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Howard v. People

United States District Court, N.D. California, Eureka Division

May 19, 2017



          NANDOR J. VADAS United States Magistrate Judge

         Petitioner, a California prisoner, proceeds with a petition for a writ of habeas corpus pursuant to 28 U.S.C. § 2254. Petitioner originally filed a motion for stay but no petition. The motion for a stay was dismissed with leave to amend and petitioner was ordered to file a petition. He has now filed an amended petition which contains a motion to stay. (Doc. 13.)I


         Petitioner was found guilty of one count of first degree murder, one count of conspiracy to commit murder, two counts of attempted murder, one count of criminal threats, and one count of kidnapping. People v. Howard, No. A139179, 2015 WL 7736634, at *1 (Cal.Ct.App. Nov. 30, 2015). The California Court of Appeal affirmed the two counts of attempted murder, the count of criminal threats, and the kidnapping count. Id. at 24. The court reversed the first degree murder and the conspiracy to commit murder convictions. Id. The court stated that if the prosecution elects not to retry the first degree murder charge, the judgment will be modified to be a second degree murder conviction. The case was remanded to the trial court to either retry the charges or modify the judgment. Id. The California Supreme Court denied the petition for review on March 9, 2016. It is not clear if petitioner will be retried on the murder and conspiracy counts.


         Standard of Review

         This court may entertain a petition for writ of habeas corpus "in behalf of a person in custody pursuant to the judgment of a State court only on the ground that he is in custody in violation of the Constitution or laws or treaties of the United States." 28 U.S.C. § 2254(a); Rose v. Hodges, 423 U.S. 19, 21 (1975). Habeas corpus petitions must meet heightened pleading requirements. McFarland v. Scott, 512 U.S. 849, 856 (1994). An application for a federal writ of habeas corpus filed by a prisoner who is in state custody pursuant to a judgment of a state court must “specify all the grounds for relief available to the petitioner . . . [and] state the facts supporting each ground.” Rule 2(c) of the Rules Governing § 2254 Cases, 28 U.S.C. foll. § 2254. “‘[N]otice' pleading is not sufficient, for the petition is expected to state facts that point to a ‘real possibility of constitutional error.'” Rule 4 Advisory Committee Notes (quoting Aubut v. Maine, 431 F.2d 688, 689 (1st Cir. 1970)).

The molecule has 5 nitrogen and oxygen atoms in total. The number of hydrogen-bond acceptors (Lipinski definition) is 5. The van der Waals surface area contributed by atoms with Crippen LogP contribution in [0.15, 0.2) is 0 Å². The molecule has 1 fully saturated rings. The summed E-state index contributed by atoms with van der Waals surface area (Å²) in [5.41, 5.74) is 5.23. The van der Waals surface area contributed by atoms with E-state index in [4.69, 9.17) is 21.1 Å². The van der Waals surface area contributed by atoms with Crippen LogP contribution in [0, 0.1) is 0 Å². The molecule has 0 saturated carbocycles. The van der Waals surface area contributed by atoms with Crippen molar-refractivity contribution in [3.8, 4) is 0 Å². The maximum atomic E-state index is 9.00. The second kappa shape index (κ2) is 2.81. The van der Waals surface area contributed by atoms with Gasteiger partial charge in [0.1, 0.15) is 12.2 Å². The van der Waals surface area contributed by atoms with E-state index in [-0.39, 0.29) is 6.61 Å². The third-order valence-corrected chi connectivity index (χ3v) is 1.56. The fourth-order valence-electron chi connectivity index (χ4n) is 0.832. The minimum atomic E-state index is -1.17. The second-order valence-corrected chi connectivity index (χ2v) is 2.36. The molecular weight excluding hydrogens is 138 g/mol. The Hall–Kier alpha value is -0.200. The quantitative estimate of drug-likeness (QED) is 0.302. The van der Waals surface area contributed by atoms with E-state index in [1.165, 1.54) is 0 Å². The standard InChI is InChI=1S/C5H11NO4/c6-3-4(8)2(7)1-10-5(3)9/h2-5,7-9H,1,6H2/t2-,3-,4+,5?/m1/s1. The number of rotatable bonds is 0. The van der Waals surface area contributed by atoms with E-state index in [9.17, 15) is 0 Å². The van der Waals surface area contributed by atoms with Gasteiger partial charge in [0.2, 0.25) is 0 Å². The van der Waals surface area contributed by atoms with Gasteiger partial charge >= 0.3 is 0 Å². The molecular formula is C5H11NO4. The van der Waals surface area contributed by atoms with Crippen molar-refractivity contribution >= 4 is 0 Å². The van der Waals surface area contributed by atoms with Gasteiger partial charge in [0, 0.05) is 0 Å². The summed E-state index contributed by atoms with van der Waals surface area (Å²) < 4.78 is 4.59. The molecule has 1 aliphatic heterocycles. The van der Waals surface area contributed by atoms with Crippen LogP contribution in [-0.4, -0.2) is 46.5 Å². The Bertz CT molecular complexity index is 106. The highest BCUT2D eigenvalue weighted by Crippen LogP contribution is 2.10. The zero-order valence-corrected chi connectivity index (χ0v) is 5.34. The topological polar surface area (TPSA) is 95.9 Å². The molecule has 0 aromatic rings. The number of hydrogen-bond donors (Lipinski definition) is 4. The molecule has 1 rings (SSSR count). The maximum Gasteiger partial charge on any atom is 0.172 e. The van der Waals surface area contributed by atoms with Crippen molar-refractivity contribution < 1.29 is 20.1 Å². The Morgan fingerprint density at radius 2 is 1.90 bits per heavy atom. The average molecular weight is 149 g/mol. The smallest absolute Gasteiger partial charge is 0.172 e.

Legal Claims

         As grounds for federal habeas relief, petitioner asserts that: (1) the trial court's denial of his motion to sever various counts violated due process; (2) the prosecution abused its discretion by joining various counts; (3) it was a due process violation to mandate retrial on the reversed counts; (4) appellate counsel was ineffective; (5) trial counsel was ineffective; (6) there was prosecutorial misconduct; and (7) the trial court abused its discretion by not hearing certain motions together. Plaintiff states that the first claim is exhausted but the remaining claims are unexhausted.

         In Rhines v. Weber, 544 U.S. 269 (2005) the United States Supreme Court found that a stay and abeyance of a mixed federal petition should be available only in the limited circumstance that good cause is shown for a failure to have first exhausted the claims in state court, that the claim or claims at issue potentially have merit and that there has been no indication that petitioner has been intentionally dilatory in pursuing the litigation. Rhines, supra, at 277-78.

         Liberally construing the motion, petitioner has shown good cause for his failure to exhaust the claims before filing this action, the claims do not appear patently meritless, and there does not appear to be any intentionally dilatory litigation tactic by petitioner. Petitioner is informed that before he may challenge either the fact or length of his confinement in a habeas petition in this court, he must present to the California Supreme Court any claims he wishes to raise in this Court. See Rose v. Lundy, 455 U.S. 509, 522 (1982) (holding every claim raised in federal habeas petition must be exhausted).


         1. Petitioner's motion (Docket No. 10) is DENIED as moot.

         2. Petitioner's motion for a stay (Docket No. 13) is GRANTED and this case is STAYED to allow petitioner to present his unexhausted claims in state court. If petitioner is not granted relief in state ...

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